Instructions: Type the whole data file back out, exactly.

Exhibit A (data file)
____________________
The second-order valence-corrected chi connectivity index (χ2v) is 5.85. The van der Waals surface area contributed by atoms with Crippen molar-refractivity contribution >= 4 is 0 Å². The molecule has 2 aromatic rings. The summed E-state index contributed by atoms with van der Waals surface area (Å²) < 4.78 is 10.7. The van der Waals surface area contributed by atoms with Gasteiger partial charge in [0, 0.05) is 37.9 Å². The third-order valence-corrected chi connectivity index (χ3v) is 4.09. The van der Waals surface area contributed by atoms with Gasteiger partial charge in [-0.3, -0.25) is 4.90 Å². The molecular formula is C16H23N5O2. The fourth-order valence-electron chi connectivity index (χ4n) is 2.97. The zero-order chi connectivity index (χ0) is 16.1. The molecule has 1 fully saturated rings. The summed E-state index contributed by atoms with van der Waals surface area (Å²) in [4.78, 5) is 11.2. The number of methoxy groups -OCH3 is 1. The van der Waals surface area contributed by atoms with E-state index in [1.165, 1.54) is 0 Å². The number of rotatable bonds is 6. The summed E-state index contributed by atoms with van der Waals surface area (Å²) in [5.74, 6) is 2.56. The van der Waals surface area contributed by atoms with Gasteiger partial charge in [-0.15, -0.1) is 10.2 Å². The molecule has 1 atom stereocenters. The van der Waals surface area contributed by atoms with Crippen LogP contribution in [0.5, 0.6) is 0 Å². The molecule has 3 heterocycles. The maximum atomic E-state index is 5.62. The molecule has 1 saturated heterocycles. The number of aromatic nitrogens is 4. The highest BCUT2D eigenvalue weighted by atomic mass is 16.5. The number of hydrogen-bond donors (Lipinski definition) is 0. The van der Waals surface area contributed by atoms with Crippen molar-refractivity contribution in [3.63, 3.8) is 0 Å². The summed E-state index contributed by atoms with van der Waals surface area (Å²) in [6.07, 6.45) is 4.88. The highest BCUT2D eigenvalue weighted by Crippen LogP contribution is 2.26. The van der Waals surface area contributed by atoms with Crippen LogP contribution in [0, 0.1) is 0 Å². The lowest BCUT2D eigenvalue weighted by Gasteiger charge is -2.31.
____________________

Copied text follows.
The second-order valence-corrected chi connectivity index (χ2v) is 5.85. The van der Waals surface area contributed by atoms with Crippen molar-refractivity contribution >= 4 is 0 Å². The molecule has 2 aromatic rings. The summed E-state index contributed by atoms with van der Waals surface area (Å²) < 4.78 is 10.7. The van der Waals surface area contributed by atoms with Gasteiger partial charge in [0, 0.05) is 37.9 Å². The third-order valence-corrected chi connectivity index (χ3v) is 4.09. The van der Waals surface area contributed by atoms with Gasteiger partial charge in [-0.3, -0.25) is 4.90 Å². The molecular formula is C16H23N5O2. The fourth-order valence-electron chi connectivity index (χ4n) is 2.97. The zero-order chi connectivity index (χ0) is 16.1. The molecule has 1 fully saturated rings. The summed E-state index contributed by atoms with van der Waals surface area (Å²) in [4.78, 5) is 11.2. The number of methoxy groups -OCH3 is 1. The van der Waals surface area contributed by atoms with E-state index in [1.165, 1.54) is 0 Å². The number of rotatable bonds is 6. The summed E-state index contributed by atoms with van der Waals surface area (Å²) in [5.74, 6) is 2.56. The van der Waals surface area contributed by atoms with Gasteiger partial charge in [-0.15, -0.1) is 10.2 Å². The molecule has 1 atom stereocenters. The van der Waals surface area contributed by atoms with Crippen LogP contribution in [0.5, 0.6) is 0 Å². The molecule has 3 heterocycles. The maximum atomic E-state index is 5.62. The molecule has 1 saturated heterocycles. The number of aromatic nitrogens is 4. The highest BCUT2D eigenvalue weighted by atomic mass is 16.5. The number of hydrogen-bond donors (Lipinski definition) is 0. The van der Waals surface area contributed by atoms with Crippen molar-refractivity contribution in [3.63, 3.8) is 0 Å². The summed E-state index contributed by atoms with van der Waals surface area (Å²) in [6.07, 6.45) is 4.88. The highest BCUT2D eigenvalue weighted by Crippen LogP contribution is 2.26. The van der Waals surface area contributed by atoms with Crippen LogP contribution in [0, 0.1) is 0 Å². The lowest BCUT2D eigenvalue weighted by Gasteiger charge is -2.31.